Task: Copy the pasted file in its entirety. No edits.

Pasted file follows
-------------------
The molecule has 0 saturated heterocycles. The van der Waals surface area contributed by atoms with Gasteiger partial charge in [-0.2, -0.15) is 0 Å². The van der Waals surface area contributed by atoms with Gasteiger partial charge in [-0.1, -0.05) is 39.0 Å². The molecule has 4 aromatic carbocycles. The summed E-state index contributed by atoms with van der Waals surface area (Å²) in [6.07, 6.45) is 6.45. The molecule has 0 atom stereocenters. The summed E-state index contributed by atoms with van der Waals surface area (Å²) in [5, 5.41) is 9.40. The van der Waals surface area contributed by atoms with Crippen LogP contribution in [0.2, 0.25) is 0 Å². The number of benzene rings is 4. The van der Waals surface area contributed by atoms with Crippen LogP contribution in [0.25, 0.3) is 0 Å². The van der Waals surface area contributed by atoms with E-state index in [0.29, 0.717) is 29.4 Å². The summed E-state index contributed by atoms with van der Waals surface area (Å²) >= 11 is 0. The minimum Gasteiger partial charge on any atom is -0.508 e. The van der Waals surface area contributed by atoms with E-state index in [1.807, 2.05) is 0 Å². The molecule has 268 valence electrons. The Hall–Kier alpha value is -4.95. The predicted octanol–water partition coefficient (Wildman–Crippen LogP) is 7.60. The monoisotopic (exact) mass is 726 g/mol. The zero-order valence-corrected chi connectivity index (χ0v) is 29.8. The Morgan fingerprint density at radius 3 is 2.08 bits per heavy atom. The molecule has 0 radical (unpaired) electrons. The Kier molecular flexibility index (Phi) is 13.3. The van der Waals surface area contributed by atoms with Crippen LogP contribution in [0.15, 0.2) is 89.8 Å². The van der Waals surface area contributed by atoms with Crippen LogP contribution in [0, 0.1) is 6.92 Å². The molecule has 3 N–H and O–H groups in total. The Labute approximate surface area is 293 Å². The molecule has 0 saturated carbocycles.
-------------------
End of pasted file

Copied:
The molecule has 0 saturated heterocycles. The van der Waals surface area contributed by atoms with Gasteiger partial charge in [-0.2, -0.15) is 0 Å². The van der Waals surface area contributed by atoms with Gasteiger partial charge in [-0.1, -0.05) is 39.0 Å². The molecule has 4 aromatic carbocycles. The summed E-state index contributed by atoms with van der Waals surface area (Å²) in [6.07, 6.45) is 6.45. The molecule has 0 atom stereocenters. The summed E-state index contributed by atoms with van der Waals surface area (Å²) in [5, 5.41) is 9.40. The van der Waals surface area contributed by atoms with Crippen LogP contribution in [0.2, 0.25) is 0 Å². The number of benzene rings is 4. The van der Waals surface area contributed by atoms with Crippen LogP contribution in [0.25, 0.3) is 0 Å². The van der Waals surface area contributed by atoms with E-state index in [0.29, 0.717) is 29.4 Å². The summed E-state index contributed by atoms with van der Waals surface area (Å²) >= 11 is 0. The minimum Gasteiger partial charge on any atom is -0.508 e. The van der Waals surface area contributed by atoms with E-state index in [1.807, 2.05) is 0 Å². The molecule has 268 valence electrons. The Hall–Kier alpha value is -4.95. The predicted octanol–water partition coefficient (Wildman–Crippen LogP) is 7.60. The monoisotopic (exact) mass is 726 g/mol. The zero-order valence-corrected chi connectivity index (χ0v) is 29.8. The Morgan fingerprint density at radius 3 is 2.08 bits per heavy atom. The molecule has 0 radical (unpaired) electrons. The Kier molecular flexibility index (Phi) is 13.3. The van der Waals surface area contributed by atoms with Crippen LogP contribution in [0.15, 0.2) is 89.8 Å². The van der Waals surface area contributed by atoms with Crippen LogP contribution in [0, 0.1) is 6.92 Å². The molecule has 3 N–H and O–H groups in total. The Labute approximate surface area is 293 Å². The molecule has 0 saturated carbocycles.